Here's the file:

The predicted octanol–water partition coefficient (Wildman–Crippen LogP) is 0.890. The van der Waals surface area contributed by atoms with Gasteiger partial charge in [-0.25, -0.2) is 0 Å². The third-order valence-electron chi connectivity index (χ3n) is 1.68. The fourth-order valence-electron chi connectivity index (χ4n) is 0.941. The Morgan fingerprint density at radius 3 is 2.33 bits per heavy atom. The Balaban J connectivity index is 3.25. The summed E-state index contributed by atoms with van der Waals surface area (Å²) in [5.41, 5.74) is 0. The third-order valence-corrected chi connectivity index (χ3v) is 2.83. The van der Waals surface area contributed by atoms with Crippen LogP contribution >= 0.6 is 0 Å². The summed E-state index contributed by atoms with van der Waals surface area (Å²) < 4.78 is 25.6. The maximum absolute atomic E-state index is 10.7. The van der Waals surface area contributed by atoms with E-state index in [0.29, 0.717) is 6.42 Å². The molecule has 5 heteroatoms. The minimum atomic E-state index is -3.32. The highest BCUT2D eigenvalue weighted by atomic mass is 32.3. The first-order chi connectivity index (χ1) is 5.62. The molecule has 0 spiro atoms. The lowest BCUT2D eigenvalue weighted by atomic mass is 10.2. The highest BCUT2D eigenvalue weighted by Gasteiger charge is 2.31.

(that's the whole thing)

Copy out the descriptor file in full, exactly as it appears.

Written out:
The predicted octanol–water partition coefficient (Wildman–Crippen LogP) is 0.890. The van der Waals surface area contributed by atoms with Gasteiger partial charge in [-0.25, -0.2) is 0 Å². The third-order valence-electron chi connectivity index (χ3n) is 1.68. The fourth-order valence-electron chi connectivity index (χ4n) is 0.941. The Morgan fingerprint density at radius 3 is 2.33 bits per heavy atom. The Balaban J connectivity index is 3.25. The summed E-state index contributed by atoms with van der Waals surface area (Å²) in [5.41, 5.74) is 0. The third-order valence-corrected chi connectivity index (χ3v) is 2.83. The van der Waals surface area contributed by atoms with Crippen LogP contribution >= 0.6 is 0 Å². The summed E-state index contributed by atoms with van der Waals surface area (Å²) < 4.78 is 25.6. The maximum absolute atomic E-state index is 10.7. The van der Waals surface area contributed by atoms with E-state index in [0.29, 0.717) is 6.42 Å². The molecule has 5 heteroatoms. The minimum atomic E-state index is -3.32. The highest BCUT2D eigenvalue weighted by atomic mass is 32.3. The first-order chi connectivity index (χ1) is 5.62. The molecule has 0 spiro atoms. The lowest BCUT2D eigenvalue weighted by atomic mass is 10.2. The highest BCUT2D eigenvalue weighted by Gasteiger charge is 2.31.